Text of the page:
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Bavarian Man Busted for Attempted Glock Purchase

A 26-year-old man from the Bavarian town of Wolfratshausen was recently sentenced to probation for attempting to purchase a gun on the dark web. His arrest, like many similar darknet firearm arrests, was the result of an undercover investigation by the Federal Criminal Police Office in Germany.

According to information revealed in the courtroom, the Australian Federal Police had been helping the German Federal Criminal Police Office identify potential dark web gun buyers when they stumbled upon posts from the 26-year-old that mentioned Glocks. He had apparently been looking for a reputable Glock vendor—something increasingly difficult in the wake of Germany being in the light of Deep Web debacles and murder cases.

The Australian Federal Police sent the German Federal Criminal Police Office information about the anonymous figure inquiring about dark web gun vendors. The German Federal Criminal Police Office (BKA) had a protocol for handling these cases that often involved the use of a former gun vendor’s account. After the Munich massacre, the BKA arrested a record number of darkweb gun vendors and subsequently took control of many vendor accounts. They used those accounts to catch both suppliers and dark web gun buyers.

Undercover BKA investigators established contact with the 26-year-old using an account created by a former dark web gun vendor. The undercover federal investigators messaged the 26-year-old man for weeks, the prosecutor told the court. The prosecutor also revealed the tactic the investigators had employed to identify the potential gun buyer before he had even purchased a gun.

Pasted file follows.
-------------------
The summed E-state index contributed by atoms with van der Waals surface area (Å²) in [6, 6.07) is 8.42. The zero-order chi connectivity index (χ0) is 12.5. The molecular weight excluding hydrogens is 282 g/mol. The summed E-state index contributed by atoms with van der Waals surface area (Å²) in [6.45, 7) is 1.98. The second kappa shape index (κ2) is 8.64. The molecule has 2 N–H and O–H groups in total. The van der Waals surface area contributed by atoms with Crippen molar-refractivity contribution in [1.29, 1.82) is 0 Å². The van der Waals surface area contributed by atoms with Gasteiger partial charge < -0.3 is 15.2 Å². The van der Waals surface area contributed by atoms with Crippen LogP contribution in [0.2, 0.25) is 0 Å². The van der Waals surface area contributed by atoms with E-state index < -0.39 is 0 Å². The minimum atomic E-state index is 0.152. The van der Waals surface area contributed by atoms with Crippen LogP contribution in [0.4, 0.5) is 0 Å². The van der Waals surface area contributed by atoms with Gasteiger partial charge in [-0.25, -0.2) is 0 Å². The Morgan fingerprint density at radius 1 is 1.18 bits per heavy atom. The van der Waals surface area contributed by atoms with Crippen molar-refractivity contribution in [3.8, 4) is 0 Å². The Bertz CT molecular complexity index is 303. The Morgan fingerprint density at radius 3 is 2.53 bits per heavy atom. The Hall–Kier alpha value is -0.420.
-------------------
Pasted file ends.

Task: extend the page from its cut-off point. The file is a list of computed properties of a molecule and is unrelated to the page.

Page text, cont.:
The prosecutor explained that the investigators had established a form of trust with the 26-year-old during the investigation. After expressing his interest in buying a pistol and discussing the purchase for weeks, the Wolfratshausen man seemingly failed to describe the model of gun he wanted. The undercover federal investigators convinced the man to upload a picture of the gun to a service that logged I.P. addresses.

“I just wanted to own the weapon,” the man told the courtroom in defense of his desperation. Eventually the man paid the undercover BKA investigators 2,200 euros in exchange for a Glock 43. The gun never arrived. Instead, German police raided his apartment, discovered marijuana, and arrested him.

He admitted ordering the Glock and purchasing the marijuana. The man’s lawyer explained that the defendant’s passion and drug habit had encouraged the poor decision but that his client had attempted to turn his life around since the arrest. Judge Helmut Berger sentenced the man to 10 months in prison.

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